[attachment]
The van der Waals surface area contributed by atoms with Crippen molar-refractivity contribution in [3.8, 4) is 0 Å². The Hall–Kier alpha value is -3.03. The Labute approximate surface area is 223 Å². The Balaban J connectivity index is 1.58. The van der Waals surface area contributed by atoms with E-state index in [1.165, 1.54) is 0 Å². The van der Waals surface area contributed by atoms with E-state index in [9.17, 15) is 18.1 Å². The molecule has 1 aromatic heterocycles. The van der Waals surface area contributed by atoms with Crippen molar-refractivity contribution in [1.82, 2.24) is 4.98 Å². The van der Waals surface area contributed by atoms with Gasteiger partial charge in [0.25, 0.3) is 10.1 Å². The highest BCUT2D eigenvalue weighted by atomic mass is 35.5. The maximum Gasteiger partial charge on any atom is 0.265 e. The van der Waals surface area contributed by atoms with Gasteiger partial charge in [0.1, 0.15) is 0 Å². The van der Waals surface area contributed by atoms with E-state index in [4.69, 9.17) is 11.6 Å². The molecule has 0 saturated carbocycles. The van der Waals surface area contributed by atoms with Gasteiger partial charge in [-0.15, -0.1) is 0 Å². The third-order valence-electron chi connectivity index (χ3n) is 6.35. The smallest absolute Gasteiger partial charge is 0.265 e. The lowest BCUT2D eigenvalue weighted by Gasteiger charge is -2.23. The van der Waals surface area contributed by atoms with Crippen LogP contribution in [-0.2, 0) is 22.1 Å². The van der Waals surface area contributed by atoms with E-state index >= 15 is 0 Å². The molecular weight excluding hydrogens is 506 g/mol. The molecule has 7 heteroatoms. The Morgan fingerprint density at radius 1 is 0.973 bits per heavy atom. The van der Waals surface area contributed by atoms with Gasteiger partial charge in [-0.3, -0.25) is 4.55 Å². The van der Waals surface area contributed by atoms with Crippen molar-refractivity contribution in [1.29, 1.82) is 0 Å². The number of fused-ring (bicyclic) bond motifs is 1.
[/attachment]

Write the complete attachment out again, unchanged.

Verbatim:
The van der Waals surface area contributed by atoms with Crippen molar-refractivity contribution in [3.8, 4) is 0 Å². The Hall–Kier alpha value is -3.03. The Labute approximate surface area is 223 Å². The Balaban J connectivity index is 1.58. The van der Waals surface area contributed by atoms with E-state index in [1.165, 1.54) is 0 Å². The van der Waals surface area contributed by atoms with E-state index in [9.17, 15) is 18.1 Å². The molecule has 1 aromatic heterocycles. The van der Waals surface area contributed by atoms with Crippen molar-refractivity contribution in [1.82, 2.24) is 4.98 Å². The van der Waals surface area contributed by atoms with Gasteiger partial charge in [0.25, 0.3) is 10.1 Å². The highest BCUT2D eigenvalue weighted by atomic mass is 35.5. The maximum Gasteiger partial charge on any atom is 0.265 e. The van der Waals surface area contributed by atoms with Gasteiger partial charge in [0.1, 0.15) is 0 Å². The van der Waals surface area contributed by atoms with E-state index in [4.69, 9.17) is 11.6 Å². The molecule has 0 saturated carbocycles. The van der Waals surface area contributed by atoms with Gasteiger partial charge in [-0.15, -0.1) is 0 Å². The third-order valence-electron chi connectivity index (χ3n) is 6.35. The smallest absolute Gasteiger partial charge is 0.265 e. The lowest BCUT2D eigenvalue weighted by Gasteiger charge is -2.23. The van der Waals surface area contributed by atoms with Crippen LogP contribution in [-0.2, 0) is 22.1 Å². The van der Waals surface area contributed by atoms with E-state index >= 15 is 0 Å². The molecular weight excluding hydrogens is 506 g/mol. The molecule has 7 heteroatoms. The Morgan fingerprint density at radius 1 is 0.973 bits per heavy atom. The van der Waals surface area contributed by atoms with Gasteiger partial charge in [-0.3, -0.25) is 4.55 Å². The van der Waals surface area contributed by atoms with Crippen molar-refractivity contribution in [1.29, 1.82) is 0 Å². The number of fused-ring (bicyclic) bond motifs is 1.